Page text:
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We covet all of your memories of Alexa, big or small, which you can add to our tribute site via this form (note that it does require sign-in but the form does not collect emails).

Alexa and I met in high school our freshman year. They have been a constant friend in my life from then on. They always were willing to help me learn to grow and be a better person then and even now. I always remember that they could find and befriend an animal no matter where we were. Maybe at a party at someone’s house or a stray on the beaches of Puerto Rico. Their love of all creatures small and large will always be inspiring. They touched the world in the best possible way in their short time here.

Alexa will always be the role model everyone looked up to. She changed so many people's relationships with their dogs for the better 💖 She taught us about value in everything we do and that we need to embrace the moment. Alexa worked tirelessly even at the expense of her health to make things better to change things. Alexa had accomplished so much in the short time she had on Earth and the world is a bittersweet place without her here. She was a serious advocate for the disabled community and a huge support for advice for so many handlers. Alexa, We'll miss you every day since you've been gone But we know you're watching over us and Sal and Idgie will always be treasured by your family and Tyler 💖

I didn’t know Alexa in person, I was just a follower of the Instagram account HerdynHappy. I just wanted to say that their account was very powerful. It made me understand so much, it made me think about the type of dog guardian and human I should strive to be. Some people have the ability to create change around them and some people have the ability to create change from afar. It was very clear from Alexa’s account that they did both thoughtfully and passionately.

Lex has forever affected the way I advocate for dogs and accessibility. They were endlessly kind and generous. Although we never met, we spoke almost daily. I knew their voice and their face. I gave daily updates to my family on what Sal and Idgie were up to today. Losing Lex is a compounded loss for me, as I’m losing their dogs too. I will forever miss Lex’s fierce advocacy, gentle heart, and bright spirit. Everyone who knew them was lucky to know them, whether it was for a day, a year, or many years. ❤️

I was a silent admirer of Lex's instagram handle. They didn't know me personally or even know of me but they made a huge impact on the way I look at dog guardianship. I would everyday look for Lex's posts mainly for wisdom but also for the funny quirks that they shared about Sal, Idgie and Kala. On one hand their posts about K9 brutality and accessibility in social media and life in general made me ponder and question things I didn't think about before, but also their posts of Sal throwing his own poop bag was the highlight of my day. Lex's posts inspired me to be a better guardian to my own pup and just to live with a beautiful lens with just kindness. In the few months that I followed them, they impacted me in ways that I didn't even know. I will always keep Lex in my heart and I am soo glad to have found the corner of the internet where they existed. You dont know of me Lex but you inspired me with every share , post and thought and I can only strive to be a wonderful and caring dog guardian as you were. Love always Shaloma and Layla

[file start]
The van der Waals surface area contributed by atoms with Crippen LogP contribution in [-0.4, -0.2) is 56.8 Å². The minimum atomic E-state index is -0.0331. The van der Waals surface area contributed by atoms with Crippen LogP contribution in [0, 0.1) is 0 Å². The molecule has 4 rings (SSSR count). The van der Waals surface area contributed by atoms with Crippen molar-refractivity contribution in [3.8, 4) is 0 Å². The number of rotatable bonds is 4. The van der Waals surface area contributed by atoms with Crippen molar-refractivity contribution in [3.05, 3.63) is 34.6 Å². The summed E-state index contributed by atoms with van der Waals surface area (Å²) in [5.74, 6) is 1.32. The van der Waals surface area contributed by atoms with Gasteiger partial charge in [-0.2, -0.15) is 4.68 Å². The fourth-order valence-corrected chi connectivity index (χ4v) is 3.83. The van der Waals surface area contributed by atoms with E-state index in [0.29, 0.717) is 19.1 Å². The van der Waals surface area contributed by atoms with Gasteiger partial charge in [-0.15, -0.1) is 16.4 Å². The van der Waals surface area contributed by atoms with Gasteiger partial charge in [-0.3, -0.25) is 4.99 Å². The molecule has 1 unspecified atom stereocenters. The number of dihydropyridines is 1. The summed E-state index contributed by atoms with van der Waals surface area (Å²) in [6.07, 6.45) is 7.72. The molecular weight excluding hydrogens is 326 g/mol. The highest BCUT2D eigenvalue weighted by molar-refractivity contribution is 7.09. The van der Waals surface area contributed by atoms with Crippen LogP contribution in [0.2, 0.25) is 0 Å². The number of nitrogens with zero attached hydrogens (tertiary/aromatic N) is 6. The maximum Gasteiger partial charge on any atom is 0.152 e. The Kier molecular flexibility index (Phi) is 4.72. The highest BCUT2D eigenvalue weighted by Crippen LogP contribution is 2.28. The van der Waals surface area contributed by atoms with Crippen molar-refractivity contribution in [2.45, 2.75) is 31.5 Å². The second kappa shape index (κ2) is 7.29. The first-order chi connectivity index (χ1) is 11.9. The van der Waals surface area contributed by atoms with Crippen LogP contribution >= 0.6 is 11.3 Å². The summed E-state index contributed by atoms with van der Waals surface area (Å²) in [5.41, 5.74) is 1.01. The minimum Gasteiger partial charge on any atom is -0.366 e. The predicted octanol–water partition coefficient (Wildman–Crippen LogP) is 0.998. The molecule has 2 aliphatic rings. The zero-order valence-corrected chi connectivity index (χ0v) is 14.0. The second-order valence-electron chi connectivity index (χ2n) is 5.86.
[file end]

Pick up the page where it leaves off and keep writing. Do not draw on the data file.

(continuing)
Alexa was one of the first to accept me in the service dog community. Working a deaf dog is mostly looked down upon, but they welcomed Casper and I with open arms. Alexa will be missed greatly, we hope that she rests in peace.

I never met Alexa but I have so much admiration and kinship for anyone like her -- who pours their heart into helping others. In so many ways she is still with us; her legacy of helping animals and people will live on forever in both the people and animals she's helped, the projects she's started, and all the activists she's inspired. RIP.

Lex’s eyesight began to struggle around the same time my hearing began to struggle. Because of that, Lex decided that I would be the eyes to their ears and they would be the ears to my eyes. “Together, we’ll be like half a person with our consciousness and senses, it’s great.” This is how Lex^2 (Lex squared) was born. On the topic of finally being able to live in the same state at the same time: “We are dangerous together and living in the same state will be bad for everyone. Except Idgie and Frida who thrive on chaos.” Not a quote, but a memory. Because Alexa and I lived across the country from each other, we had to get creative with ways to spend quality time together. And thus, FaceTime dog party dates were born. Lex with Sal, Ig and on occasion other animals and fosters, myself with Pluto, Frida, Sapphire, Erik and any addition of fosters or horses. Oh, this is my favorite. For the longest time, Lex thought my Chinese Crested hospice foster, Erik, was my husband. And they were so confused, they could’ve sworn I didn’t have one, but they genuinely thought that when I talked about Erik, I was talking about my husband. Lex was up north for the duration I had Erik, and I was in Texas, so they never got to see him in person and were solidly convinced that my husband was: Erik Assenheimer. Lex was the other half of Lex^2, and I couldn’t have made it through the last few years without them. Absolutely could not have gotten through without their support, friendship, assistance and unconditional love. They were just as present through the lowest lows as they were in the good and stable periods. Tough times didn’t scare them. If anything, it made them more determined to love harder. When Toast was nearing his last days, Lex let him eat to his heart’s content. And that meant he ate pancakes and Ol’ Roy for about a month straight. Apparently, the toots were terrible, but Lex let him live his days in happiness! If that ain’t love, I don’t know what is. A few years ago, I was mauled by two dogs and my arms were left a bit mangled and my soul a bit more so. And this is what Lex had to say about it, and it sticks with me daily: “I’m glad the dogs didn’t kill you and instead gave you cool ramen noodle arms (which are, in fact, my favorite noodles). But seriously, you’re a phenomenal human. And the universe is better with you in it.” I could go on, but these are some of my favorite memories. Lex will forever be “The Other Lex” and Lex^2 will always remain.